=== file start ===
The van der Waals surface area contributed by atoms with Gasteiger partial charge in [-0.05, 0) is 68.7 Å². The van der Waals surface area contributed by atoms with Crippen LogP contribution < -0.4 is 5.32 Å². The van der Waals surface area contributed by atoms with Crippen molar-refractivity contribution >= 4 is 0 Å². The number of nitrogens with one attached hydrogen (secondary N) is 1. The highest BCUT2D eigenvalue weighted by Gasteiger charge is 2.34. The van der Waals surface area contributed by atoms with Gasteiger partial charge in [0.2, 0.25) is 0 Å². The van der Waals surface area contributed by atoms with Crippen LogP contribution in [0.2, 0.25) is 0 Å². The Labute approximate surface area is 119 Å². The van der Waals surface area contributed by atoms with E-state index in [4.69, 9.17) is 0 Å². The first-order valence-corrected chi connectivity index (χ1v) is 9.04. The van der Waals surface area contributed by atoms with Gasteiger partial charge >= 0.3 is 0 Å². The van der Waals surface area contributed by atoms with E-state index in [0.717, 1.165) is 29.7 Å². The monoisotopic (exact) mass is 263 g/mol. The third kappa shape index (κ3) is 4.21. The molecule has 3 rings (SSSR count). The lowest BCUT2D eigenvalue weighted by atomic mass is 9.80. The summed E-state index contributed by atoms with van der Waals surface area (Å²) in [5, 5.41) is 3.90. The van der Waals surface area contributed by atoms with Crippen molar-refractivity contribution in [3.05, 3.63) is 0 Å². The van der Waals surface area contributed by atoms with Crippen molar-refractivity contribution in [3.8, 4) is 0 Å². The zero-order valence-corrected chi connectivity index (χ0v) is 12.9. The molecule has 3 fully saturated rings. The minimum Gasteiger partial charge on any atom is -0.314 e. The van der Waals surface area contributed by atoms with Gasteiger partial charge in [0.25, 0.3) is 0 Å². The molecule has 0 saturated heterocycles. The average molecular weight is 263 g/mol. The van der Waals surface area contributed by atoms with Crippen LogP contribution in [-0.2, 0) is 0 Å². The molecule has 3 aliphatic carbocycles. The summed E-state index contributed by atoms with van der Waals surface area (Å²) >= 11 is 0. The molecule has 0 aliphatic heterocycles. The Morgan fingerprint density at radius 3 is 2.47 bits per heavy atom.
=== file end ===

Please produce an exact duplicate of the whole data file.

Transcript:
The van der Waals surface area contributed by atoms with Gasteiger partial charge in [-0.05, 0) is 68.7 Å². The van der Waals surface area contributed by atoms with Crippen LogP contribution < -0.4 is 5.32 Å². The van der Waals surface area contributed by atoms with Crippen molar-refractivity contribution >= 4 is 0 Å². The number of nitrogens with one attached hydrogen (secondary N) is 1. The highest BCUT2D eigenvalue weighted by Gasteiger charge is 2.34. The van der Waals surface area contributed by atoms with Gasteiger partial charge in [0.2, 0.25) is 0 Å². The van der Waals surface area contributed by atoms with Crippen LogP contribution in [0.2, 0.25) is 0 Å². The Labute approximate surface area is 119 Å². The van der Waals surface area contributed by atoms with E-state index in [4.69, 9.17) is 0 Å². The first-order valence-corrected chi connectivity index (χ1v) is 9.04. The van der Waals surface area contributed by atoms with Gasteiger partial charge >= 0.3 is 0 Å². The van der Waals surface area contributed by atoms with E-state index in [0.717, 1.165) is 29.7 Å². The monoisotopic (exact) mass is 263 g/mol. The third kappa shape index (κ3) is 4.21. The molecule has 3 rings (SSSR count). The lowest BCUT2D eigenvalue weighted by atomic mass is 9.80. The summed E-state index contributed by atoms with van der Waals surface area (Å²) in [5, 5.41) is 3.90. The van der Waals surface area contributed by atoms with Crippen molar-refractivity contribution in [3.05, 3.63) is 0 Å². The van der Waals surface area contributed by atoms with Crippen molar-refractivity contribution in [3.8, 4) is 0 Å². The zero-order valence-corrected chi connectivity index (χ0v) is 12.9. The molecule has 3 fully saturated rings. The minimum Gasteiger partial charge on any atom is -0.314 e. The van der Waals surface area contributed by atoms with Gasteiger partial charge in [0.25, 0.3) is 0 Å². The molecule has 0 saturated heterocycles. The average molecular weight is 263 g/mol. The van der Waals surface area contributed by atoms with Crippen LogP contribution in [-0.2, 0) is 0 Å². The molecule has 3 aliphatic carbocycles. The summed E-state index contributed by atoms with van der Waals surface area (Å²) >= 11 is 0. The molecule has 0 aliphatic heterocycles. The Morgan fingerprint density at radius 3 is 2.47 bits per heavy atom.